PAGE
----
A interconnection board or motherboard having multiple wiring planes. The planar contains active components, such as a multi-stage switching network, and inactive components, such as connector slots capable of receiving processor or expansion cards. The planar provides the interconnection wiring amongst the said cards.
A single bi-directional entry and exit point to a switching network.
A board of components that function together as a processing element. The card board has multiple wiring planes used to interconnect all components mounted on the board. The card board has a connector element used to connect the card to the planar (usually the card connector is inserted into the planar connector receptacle). The active components on the card usually include a computing element, memory (local and cache), and an I/O interface in the form of a multi-drop bus that connects to the planar through the card connector for communication to other processor or I/O cards.
A functional element of the system comprised of one or more processor and/or expansion cards interconnected by a standard bus to a switching network, which is receiving data transmitted over the switching network.
A functional element of the system comprised of one or more processor and/or expansion cards interconnected by a standard bus to a switching network, which is transmitting data over the switching network.
Multi-stage switching networks are gaining acceptance as a means for interconnecting multiple devices within modern digital computing systems. In particular, in parallel systems it is common to use a multi-staged switching network to interconnect N system elements, where N can be several or thousands of processors or combinations of processors and other system elements.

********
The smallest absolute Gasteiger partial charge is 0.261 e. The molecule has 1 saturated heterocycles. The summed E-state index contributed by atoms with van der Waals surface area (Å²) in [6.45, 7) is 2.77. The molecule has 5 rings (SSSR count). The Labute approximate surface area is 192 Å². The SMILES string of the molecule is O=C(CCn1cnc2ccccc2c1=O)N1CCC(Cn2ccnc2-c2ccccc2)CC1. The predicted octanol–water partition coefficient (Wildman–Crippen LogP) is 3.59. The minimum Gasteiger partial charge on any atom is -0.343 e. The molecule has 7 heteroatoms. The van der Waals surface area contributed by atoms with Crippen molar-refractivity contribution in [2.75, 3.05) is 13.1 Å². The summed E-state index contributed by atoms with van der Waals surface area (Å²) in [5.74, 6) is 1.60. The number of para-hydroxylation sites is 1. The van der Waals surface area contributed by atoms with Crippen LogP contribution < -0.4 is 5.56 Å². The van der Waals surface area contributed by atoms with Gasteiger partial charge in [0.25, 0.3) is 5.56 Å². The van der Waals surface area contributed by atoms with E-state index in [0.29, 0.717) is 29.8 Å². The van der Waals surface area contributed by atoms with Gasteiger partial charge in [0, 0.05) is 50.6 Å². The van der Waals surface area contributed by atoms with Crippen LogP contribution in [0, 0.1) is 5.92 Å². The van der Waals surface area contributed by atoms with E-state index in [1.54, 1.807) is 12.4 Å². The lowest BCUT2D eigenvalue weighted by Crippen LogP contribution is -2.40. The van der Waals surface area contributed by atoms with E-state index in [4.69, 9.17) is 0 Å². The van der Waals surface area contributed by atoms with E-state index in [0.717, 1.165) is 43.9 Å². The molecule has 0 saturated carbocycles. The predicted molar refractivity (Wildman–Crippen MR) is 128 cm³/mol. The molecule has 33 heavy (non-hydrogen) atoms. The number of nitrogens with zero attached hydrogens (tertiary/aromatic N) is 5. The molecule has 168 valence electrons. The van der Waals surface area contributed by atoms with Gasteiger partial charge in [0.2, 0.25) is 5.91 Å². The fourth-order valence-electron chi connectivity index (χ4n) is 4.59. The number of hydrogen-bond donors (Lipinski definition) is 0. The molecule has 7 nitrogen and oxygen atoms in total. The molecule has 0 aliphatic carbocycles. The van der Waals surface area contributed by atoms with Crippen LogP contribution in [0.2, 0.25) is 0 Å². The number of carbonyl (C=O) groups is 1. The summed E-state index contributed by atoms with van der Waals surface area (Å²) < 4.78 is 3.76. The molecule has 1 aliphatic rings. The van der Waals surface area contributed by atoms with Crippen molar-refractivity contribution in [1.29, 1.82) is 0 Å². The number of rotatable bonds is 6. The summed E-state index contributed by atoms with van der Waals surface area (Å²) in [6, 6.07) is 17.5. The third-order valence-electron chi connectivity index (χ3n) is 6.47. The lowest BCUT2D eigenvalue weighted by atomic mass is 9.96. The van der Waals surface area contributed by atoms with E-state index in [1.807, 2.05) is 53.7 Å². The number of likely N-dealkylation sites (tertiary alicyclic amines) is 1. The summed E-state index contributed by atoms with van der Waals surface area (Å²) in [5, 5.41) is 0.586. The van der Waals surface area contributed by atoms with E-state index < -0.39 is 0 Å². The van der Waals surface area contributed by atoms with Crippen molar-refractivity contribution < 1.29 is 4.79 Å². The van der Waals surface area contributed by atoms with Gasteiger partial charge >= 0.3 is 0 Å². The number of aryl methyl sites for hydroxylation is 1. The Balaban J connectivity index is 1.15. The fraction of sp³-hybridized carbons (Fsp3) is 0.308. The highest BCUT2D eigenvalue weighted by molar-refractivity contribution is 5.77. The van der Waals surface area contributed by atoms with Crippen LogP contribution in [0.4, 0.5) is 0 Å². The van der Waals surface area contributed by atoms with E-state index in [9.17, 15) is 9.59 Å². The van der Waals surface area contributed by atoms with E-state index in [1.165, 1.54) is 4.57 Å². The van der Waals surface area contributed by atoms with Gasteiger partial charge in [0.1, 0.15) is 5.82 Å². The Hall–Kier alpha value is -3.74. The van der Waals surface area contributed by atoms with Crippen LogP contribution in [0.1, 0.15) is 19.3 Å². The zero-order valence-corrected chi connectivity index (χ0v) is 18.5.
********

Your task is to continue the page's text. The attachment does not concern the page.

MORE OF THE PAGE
The state-of-the-art interconnection approaches have centered around multi-drop busses, which have many short comings, the primary of which is limited performance and expansion. The problem exists in bus-based processors that there is an ever increasing need for better I/O bus performance and the attachment of more I/O options. This is in direct conflict with the nature of a multi-drop bus technology, which loses performance as more and I/O options are added as taps to the bus. In general, standard bus architectures such as the MicroChannel (IBM Trademark) have selected a performance goal and thus limited the number of I/O taps permissible at that performance level. In the case of the MicroChannel the result is that 8 taps (or expansion cards) is the maximum number of allowable bus taps to permit bus operations to occur at 200 ns cycle times. As a result, bus-based system users are beginning to find that the I/O capability is not sufficient to meet their needs. For years people having been looking for means of increasing the I/O capability of bus-based systems.